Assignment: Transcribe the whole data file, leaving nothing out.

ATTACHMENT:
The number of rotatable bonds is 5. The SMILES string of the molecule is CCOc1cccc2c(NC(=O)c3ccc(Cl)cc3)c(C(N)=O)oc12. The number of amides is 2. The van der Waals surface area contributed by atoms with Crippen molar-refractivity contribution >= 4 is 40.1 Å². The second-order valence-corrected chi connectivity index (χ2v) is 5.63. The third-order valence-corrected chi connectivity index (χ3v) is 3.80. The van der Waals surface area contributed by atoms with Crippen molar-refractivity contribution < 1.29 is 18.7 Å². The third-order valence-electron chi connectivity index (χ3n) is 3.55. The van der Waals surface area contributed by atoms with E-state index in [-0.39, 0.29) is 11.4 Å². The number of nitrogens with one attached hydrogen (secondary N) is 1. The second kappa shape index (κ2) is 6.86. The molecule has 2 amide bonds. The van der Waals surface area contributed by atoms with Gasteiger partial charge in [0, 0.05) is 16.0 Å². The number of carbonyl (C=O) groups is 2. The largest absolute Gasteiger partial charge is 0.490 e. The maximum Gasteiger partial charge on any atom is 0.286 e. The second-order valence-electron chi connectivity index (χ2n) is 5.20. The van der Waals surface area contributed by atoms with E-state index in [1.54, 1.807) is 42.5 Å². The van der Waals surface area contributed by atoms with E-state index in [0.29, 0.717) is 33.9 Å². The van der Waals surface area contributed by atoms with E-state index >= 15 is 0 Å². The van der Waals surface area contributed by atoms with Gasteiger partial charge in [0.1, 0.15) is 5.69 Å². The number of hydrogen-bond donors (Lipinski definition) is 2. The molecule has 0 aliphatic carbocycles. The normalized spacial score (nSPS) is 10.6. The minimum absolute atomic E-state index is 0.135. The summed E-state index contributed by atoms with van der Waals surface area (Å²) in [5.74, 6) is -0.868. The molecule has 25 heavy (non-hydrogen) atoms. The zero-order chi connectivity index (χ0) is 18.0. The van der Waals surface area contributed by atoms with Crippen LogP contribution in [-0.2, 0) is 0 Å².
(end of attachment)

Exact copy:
The number of rotatable bonds is 5. The SMILES string of the molecule is CCOc1cccc2c(NC(=O)c3ccc(Cl)cc3)c(C(N)=O)oc12. The number of amides is 2. The van der Waals surface area contributed by atoms with Crippen molar-refractivity contribution >= 4 is 40.1 Å². The second-order valence-corrected chi connectivity index (χ2v) is 5.63. The third-order valence-corrected chi connectivity index (χ3v) is 3.80. The van der Waals surface area contributed by atoms with Crippen molar-refractivity contribution < 1.29 is 18.7 Å². The third-order valence-electron chi connectivity index (χ3n) is 3.55. The van der Waals surface area contributed by atoms with E-state index in [-0.39, 0.29) is 11.4 Å². The number of nitrogens with one attached hydrogen (secondary N) is 1. The second kappa shape index (κ2) is 6.86. The molecule has 2 amide bonds. The van der Waals surface area contributed by atoms with Gasteiger partial charge in [0, 0.05) is 16.0 Å². The number of carbonyl (C=O) groups is 2. The largest absolute Gasteiger partial charge is 0.490 e. The maximum Gasteiger partial charge on any atom is 0.286 e. The second-order valence-electron chi connectivity index (χ2n) is 5.20. The van der Waals surface area contributed by atoms with E-state index in [1.54, 1.807) is 42.5 Å². The van der Waals surface area contributed by atoms with E-state index in [0.29, 0.717) is 33.9 Å². The van der Waals surface area contributed by atoms with E-state index >= 15 is 0 Å². The van der Waals surface area contributed by atoms with Gasteiger partial charge in [0.1, 0.15) is 5.69 Å². The number of hydrogen-bond donors (Lipinski definition) is 2. The molecule has 0 aliphatic carbocycles. The normalized spacial score (nSPS) is 10.6. The minimum absolute atomic E-state index is 0.135. The summed E-state index contributed by atoms with van der Waals surface area (Å²) in [5.74, 6) is -0.868. The molecule has 25 heavy (non-hydrogen) atoms. The zero-order chi connectivity index (χ0) is 18.0. The van der Waals surface area contributed by atoms with Crippen LogP contribution in [-0.2, 0) is 0 Å².